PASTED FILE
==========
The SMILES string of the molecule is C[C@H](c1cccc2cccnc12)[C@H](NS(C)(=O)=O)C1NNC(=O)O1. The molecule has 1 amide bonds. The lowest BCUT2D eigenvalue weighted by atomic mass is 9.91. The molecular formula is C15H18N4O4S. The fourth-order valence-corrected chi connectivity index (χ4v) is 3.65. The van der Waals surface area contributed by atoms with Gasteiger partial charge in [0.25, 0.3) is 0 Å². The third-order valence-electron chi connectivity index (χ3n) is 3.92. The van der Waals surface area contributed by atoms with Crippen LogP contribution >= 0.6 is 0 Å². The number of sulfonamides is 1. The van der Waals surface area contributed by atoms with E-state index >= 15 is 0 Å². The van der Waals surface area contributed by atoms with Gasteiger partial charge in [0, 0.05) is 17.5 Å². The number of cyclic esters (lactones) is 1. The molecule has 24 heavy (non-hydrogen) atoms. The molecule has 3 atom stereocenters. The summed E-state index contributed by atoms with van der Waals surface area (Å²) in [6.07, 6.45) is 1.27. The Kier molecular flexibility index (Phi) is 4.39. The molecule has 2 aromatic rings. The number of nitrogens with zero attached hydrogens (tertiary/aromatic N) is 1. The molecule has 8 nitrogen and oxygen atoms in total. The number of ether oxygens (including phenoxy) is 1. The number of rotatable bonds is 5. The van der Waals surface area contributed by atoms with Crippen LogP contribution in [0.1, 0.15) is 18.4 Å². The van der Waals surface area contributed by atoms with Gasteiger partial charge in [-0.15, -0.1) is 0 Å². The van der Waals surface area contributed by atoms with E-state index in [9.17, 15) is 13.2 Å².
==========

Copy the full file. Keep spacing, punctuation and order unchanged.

The SMILES string of the molecule is C[C@H](c1cccc2cccnc12)[C@H](NS(C)(=O)=O)C1NNC(=O)O1. The molecule has 1 amide bonds. The lowest BCUT2D eigenvalue weighted by atomic mass is 9.91. The molecular formula is C15H18N4O4S. The fourth-order valence-corrected chi connectivity index (χ4v) is 3.65. The van der Waals surface area contributed by atoms with Gasteiger partial charge in [0.25, 0.3) is 0 Å². The third-order valence-electron chi connectivity index (χ3n) is 3.92. The van der Waals surface area contributed by atoms with Crippen LogP contribution >= 0.6 is 0 Å². The number of sulfonamides is 1. The van der Waals surface area contributed by atoms with E-state index >= 15 is 0 Å². The van der Waals surface area contributed by atoms with Gasteiger partial charge in [0, 0.05) is 17.5 Å². The number of cyclic esters (lactones) is 1. The molecule has 24 heavy (non-hydrogen) atoms. The molecule has 3 atom stereocenters. The summed E-state index contributed by atoms with van der Waals surface area (Å²) in [6.07, 6.45) is 1.27. The Kier molecular flexibility index (Phi) is 4.39. The molecule has 2 aromatic rings. The number of nitrogens with zero attached hydrogens (tertiary/aromatic N) is 1. The molecule has 8 nitrogen and oxygen atoms in total. The number of ether oxygens (including phenoxy) is 1. The number of rotatable bonds is 5. The van der Waals surface area contributed by atoms with Crippen LogP contribution in [0.1, 0.15) is 18.4 Å². The van der Waals surface area contributed by atoms with Gasteiger partial charge in [-0.15, -0.1) is 0 Å². The van der Waals surface area contributed by atoms with E-state index in [9.17, 15) is 13.2 Å².